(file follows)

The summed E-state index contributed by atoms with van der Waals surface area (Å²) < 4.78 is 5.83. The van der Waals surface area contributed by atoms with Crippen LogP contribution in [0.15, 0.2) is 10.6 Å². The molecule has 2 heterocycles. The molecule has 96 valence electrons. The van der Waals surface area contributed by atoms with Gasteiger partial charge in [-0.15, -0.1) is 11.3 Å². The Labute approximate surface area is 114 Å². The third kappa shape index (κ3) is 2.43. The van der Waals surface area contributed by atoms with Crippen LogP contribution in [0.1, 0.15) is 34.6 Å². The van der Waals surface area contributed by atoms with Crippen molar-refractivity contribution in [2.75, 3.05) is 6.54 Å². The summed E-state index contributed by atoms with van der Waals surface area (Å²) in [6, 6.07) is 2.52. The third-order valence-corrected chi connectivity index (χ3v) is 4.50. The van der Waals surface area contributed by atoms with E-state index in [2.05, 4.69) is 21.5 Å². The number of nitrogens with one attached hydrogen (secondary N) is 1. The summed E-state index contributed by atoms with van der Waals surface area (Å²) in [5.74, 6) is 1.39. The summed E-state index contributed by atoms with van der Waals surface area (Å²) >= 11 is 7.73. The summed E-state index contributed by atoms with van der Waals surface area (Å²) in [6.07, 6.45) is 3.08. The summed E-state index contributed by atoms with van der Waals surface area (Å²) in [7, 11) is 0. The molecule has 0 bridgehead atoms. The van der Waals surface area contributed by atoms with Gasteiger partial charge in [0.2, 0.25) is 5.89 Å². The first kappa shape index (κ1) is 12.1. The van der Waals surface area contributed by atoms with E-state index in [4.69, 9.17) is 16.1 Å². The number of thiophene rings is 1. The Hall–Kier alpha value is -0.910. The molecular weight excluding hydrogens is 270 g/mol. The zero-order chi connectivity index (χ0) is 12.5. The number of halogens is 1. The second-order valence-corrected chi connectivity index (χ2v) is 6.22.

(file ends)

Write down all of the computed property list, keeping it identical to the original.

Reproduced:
The summed E-state index contributed by atoms with van der Waals surface area (Å²) < 4.78 is 5.83. The van der Waals surface area contributed by atoms with Crippen LogP contribution in [0.15, 0.2) is 10.6 Å². The molecule has 2 heterocycles. The molecule has 96 valence electrons. The van der Waals surface area contributed by atoms with Gasteiger partial charge in [-0.15, -0.1) is 11.3 Å². The Labute approximate surface area is 114 Å². The third kappa shape index (κ3) is 2.43. The van der Waals surface area contributed by atoms with Crippen LogP contribution in [0.1, 0.15) is 34.6 Å². The van der Waals surface area contributed by atoms with Crippen molar-refractivity contribution in [2.75, 3.05) is 6.54 Å². The summed E-state index contributed by atoms with van der Waals surface area (Å²) in [6, 6.07) is 2.52. The third-order valence-corrected chi connectivity index (χ3v) is 4.50. The van der Waals surface area contributed by atoms with E-state index in [2.05, 4.69) is 21.5 Å². The number of nitrogens with one attached hydrogen (secondary N) is 1. The summed E-state index contributed by atoms with van der Waals surface area (Å²) in [5.74, 6) is 1.39. The summed E-state index contributed by atoms with van der Waals surface area (Å²) >= 11 is 7.73. The summed E-state index contributed by atoms with van der Waals surface area (Å²) in [6.07, 6.45) is 3.08. The summed E-state index contributed by atoms with van der Waals surface area (Å²) in [7, 11) is 0. The molecule has 0 bridgehead atoms. The van der Waals surface area contributed by atoms with Gasteiger partial charge in [0.2, 0.25) is 5.89 Å². The first kappa shape index (κ1) is 12.1. The van der Waals surface area contributed by atoms with E-state index in [4.69, 9.17) is 16.1 Å². The number of thiophene rings is 1. The Hall–Kier alpha value is -0.910. The molecular weight excluding hydrogens is 270 g/mol. The zero-order chi connectivity index (χ0) is 12.5. The number of halogens is 1. The second-order valence-corrected chi connectivity index (χ2v) is 6.22.